The Circumetnea railroad was laid down in Sicily between 1895 and 1898, to connect Catania and Riposto by going around Mount Etna. Novelist Edmondo De Amicis probably described it best in his “Memories of a Sicilian Journey”, after he travelled the 111 kilometers by train in the early 1900s.
“My gracious reader, should you one day go to Catania, remember to take the Circumetnea and you will declare it the most enchanting circular, seven-hour journey on the face of the earth. This railway that […] runs through an earthly paradise, interrupted here and there by hellish areas […], is all in all a sequence of wonderful views of Mount Etna and the sea, of gardens and lava, small extinguished volcanoes and lush green valleys, pleasant villages and forest patches – those old oak, beech and pine forests…”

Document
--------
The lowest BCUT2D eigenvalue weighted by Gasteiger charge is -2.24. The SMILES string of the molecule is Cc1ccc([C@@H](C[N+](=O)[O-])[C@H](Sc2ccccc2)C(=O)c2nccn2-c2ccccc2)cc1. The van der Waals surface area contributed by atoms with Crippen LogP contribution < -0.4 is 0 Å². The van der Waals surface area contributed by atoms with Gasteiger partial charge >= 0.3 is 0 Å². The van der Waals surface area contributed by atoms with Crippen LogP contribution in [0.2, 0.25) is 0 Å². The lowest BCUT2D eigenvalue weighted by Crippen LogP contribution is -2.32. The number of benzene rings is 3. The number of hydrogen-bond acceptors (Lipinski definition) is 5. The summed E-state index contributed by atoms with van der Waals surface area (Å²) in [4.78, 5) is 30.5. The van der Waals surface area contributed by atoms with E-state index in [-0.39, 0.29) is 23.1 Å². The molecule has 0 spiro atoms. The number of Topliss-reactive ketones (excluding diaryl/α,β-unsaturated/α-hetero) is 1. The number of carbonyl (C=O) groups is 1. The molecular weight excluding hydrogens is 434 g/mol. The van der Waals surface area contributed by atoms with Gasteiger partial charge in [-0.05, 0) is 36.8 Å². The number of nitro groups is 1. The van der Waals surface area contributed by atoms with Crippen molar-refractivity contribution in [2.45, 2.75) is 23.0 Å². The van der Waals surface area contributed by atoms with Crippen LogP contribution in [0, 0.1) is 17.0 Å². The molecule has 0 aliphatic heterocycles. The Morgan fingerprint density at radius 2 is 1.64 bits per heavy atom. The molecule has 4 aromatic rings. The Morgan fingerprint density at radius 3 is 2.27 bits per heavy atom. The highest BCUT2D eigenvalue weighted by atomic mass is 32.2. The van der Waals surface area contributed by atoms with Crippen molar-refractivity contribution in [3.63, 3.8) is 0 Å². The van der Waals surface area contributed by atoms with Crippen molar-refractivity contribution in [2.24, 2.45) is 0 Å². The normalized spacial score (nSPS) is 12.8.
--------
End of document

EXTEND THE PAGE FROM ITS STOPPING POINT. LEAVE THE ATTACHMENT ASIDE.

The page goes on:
In 1937, the old 19th-century steam engines were replaced by Fiat ALn 56 motor coaches, the so-called “Littorine”.
They constantly travelled around the volcano, reaching 1,000 meters of altitude and then coming back down, “through vineyards, olive tree groves, vast almond orchards, and chestnut groves”, passing “over blooming hills, overlooking delightful green valleys, white villas, small churches, winding little roads between dark spots of orange, tangerine and cedar tree groves, along silver streams that look like strips of glistening snow under the sun…”
The Littorine retired in the early 1980s, with only two kept in a warehouse in Bronte.
But the wonderful journey continues…